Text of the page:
The Chicago Tribune has long been republishing news articles as ebooks, and earlier this month they expanded their ebook efforts with the launch of TribBooks, a new ebookstore powered by Inktera and Page Foundry. Continue reading
The UK newspaper The Guardian is launching a print edition in the US today, only they won't be assigning any staff to write or edit it. Rather than create a new publication, The Guardian is building on one of their digital products and crafting a new print edition which will be distributed to U.S. media and ad agency offices. Continue reading
The NYTimes has long been sending a version of their print edition to subscribers on ebook readers like the Nook and Kindle, and today they've announced that web subscribers can join the fun. Continue reading
I'm still stunned by the news today that Jeff Bezos, founder of Amazon and publishing's chosen foe, has bought The Washington Post Company. And while I am like many others in wondering what he plans to do with the venerable newspaper, I think we can probably draw a few hints from the open letter that was published this afternoon on the Washington Post website. Continue reading
When The Magazine was announced last year it got a lot of attention for what (after the fact) was an obviously good idea; paring down a digital magazine to a minimal amount of content and then selling it to subscribers for only a few dollars each month.
Craig Mod named it Subcompact Publishing, and today I have encountered an iOS app that takes the idea and turns it on its head. Rather than subscribe to a small publication, DNP lets you subscribe to specific journalists.
I see it as the age-old patronage model being played out on a micro-scale. Continue reading
It's a fact of life that legacy industries are often killed off by newer industries spawned by new inventions, so the generally worsening situation of the newspaper industry should come as no surprise as more news moves online.
What does surprise me is that some in the industry seemed determined to speed up the process and hasten the deaths of their companies. I've just read that the National Newspapers of Ireland has adopted a new licensing scheme where they expect websites to pay to link to one of their members.
Here’s an interesting piece on paidContent talking about the possibility of embedding electronics in genuine paper in order to add the ability to play audio, send Facebook likes, and otherwise link up a genuine ordinary paper to the Internet. The net-enabled paper would apparently use electrically conductive ink that would react when touched, like the capacitive screens of modern tablet, but not much is really known about the new technology yet.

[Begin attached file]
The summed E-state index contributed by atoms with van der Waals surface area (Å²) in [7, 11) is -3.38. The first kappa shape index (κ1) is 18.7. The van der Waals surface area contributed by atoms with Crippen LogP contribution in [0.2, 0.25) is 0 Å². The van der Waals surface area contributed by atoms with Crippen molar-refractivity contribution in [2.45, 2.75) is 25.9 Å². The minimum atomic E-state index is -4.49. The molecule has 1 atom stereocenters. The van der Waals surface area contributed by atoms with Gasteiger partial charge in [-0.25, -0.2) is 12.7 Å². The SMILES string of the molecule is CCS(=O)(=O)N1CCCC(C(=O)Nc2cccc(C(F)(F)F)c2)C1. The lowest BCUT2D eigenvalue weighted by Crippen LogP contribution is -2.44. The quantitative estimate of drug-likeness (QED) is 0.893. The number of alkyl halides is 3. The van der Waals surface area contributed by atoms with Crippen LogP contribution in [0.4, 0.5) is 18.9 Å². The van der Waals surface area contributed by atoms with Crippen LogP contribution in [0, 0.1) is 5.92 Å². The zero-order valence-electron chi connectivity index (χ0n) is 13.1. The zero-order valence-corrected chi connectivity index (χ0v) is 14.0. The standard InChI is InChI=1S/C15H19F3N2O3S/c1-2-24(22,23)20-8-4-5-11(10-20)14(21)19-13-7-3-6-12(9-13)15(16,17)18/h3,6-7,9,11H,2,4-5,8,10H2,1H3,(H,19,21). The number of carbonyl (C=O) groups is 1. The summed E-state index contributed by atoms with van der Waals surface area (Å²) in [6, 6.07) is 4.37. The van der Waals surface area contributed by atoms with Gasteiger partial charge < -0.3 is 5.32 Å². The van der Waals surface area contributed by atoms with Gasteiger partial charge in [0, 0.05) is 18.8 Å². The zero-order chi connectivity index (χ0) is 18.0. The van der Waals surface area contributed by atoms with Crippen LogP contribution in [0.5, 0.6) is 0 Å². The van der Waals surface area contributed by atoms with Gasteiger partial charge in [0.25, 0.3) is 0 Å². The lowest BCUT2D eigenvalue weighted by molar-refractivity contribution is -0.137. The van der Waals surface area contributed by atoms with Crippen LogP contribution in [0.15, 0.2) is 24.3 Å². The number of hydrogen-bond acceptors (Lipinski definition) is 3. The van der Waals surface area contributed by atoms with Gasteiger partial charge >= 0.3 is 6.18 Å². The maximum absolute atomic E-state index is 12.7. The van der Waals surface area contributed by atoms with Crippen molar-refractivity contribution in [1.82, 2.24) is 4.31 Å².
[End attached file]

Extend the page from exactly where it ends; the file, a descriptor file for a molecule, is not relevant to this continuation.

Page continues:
The tech seems to be strictly one-way—there’s no mention of any sort of e-ink style responsive display in the article (though the project’s homepage does suggest some hybrid interactive display formats). The videos with it tend to talk about things like making it economically possible to provoke sounds out of various paper things like posters or facial tissue boxes. When used in newspapers, it could do things like collect click counts and provide analytical engagement data for publishers and marketers. The paidContent piece doesn’t touch on privacy concerns at all, which is a bit odd when you have quotes like:
Dundee University product design researcher Jon Rogers says: “For pretty much the first time, in a scaleable and manufacturable way, we’re going to connect the internet to paper. When you start to connect that to news, we’re in a goldmine zone.”
PaidContent has an interesting piece on another plagiarism kerfuffle in the news lately, as a columnist from one newspaper used verbatim quotes from someone else without crediting them for it, and the editors of the plagiarizing writer’s paper posted an apology that many felt wasn’t sincere enough. But the interesting part to me isn’t the plagiarism.
As newspapers are more and more imperiled by Internet e-news, veteran CEO/journalist Alan D. Mutter has a fairly long piece on the potential demise or sweeping change lying in store for USA Today, the paper that basically tried to be the Internet news before the Internet was available to the public. The paper is currently observing its 30th anniversary. USA Today, writes Mutter, was founded with the goal of providing the same newspaper experience—packing colorful infographics and short punchy stories, sound familiar?—to readers anywhere in the country.
The paper was aimed primarily at business travelers, who would have expense money to burn and would want to be able to have the same news-reading experience no matter where they were. It ended up being so popular with travelers that hotels and other businesses started distributing it free to help lure its readers in. By now barely more than 1/3 of the paper’s readers, Mutter reports, seems to like it enough to pay for it.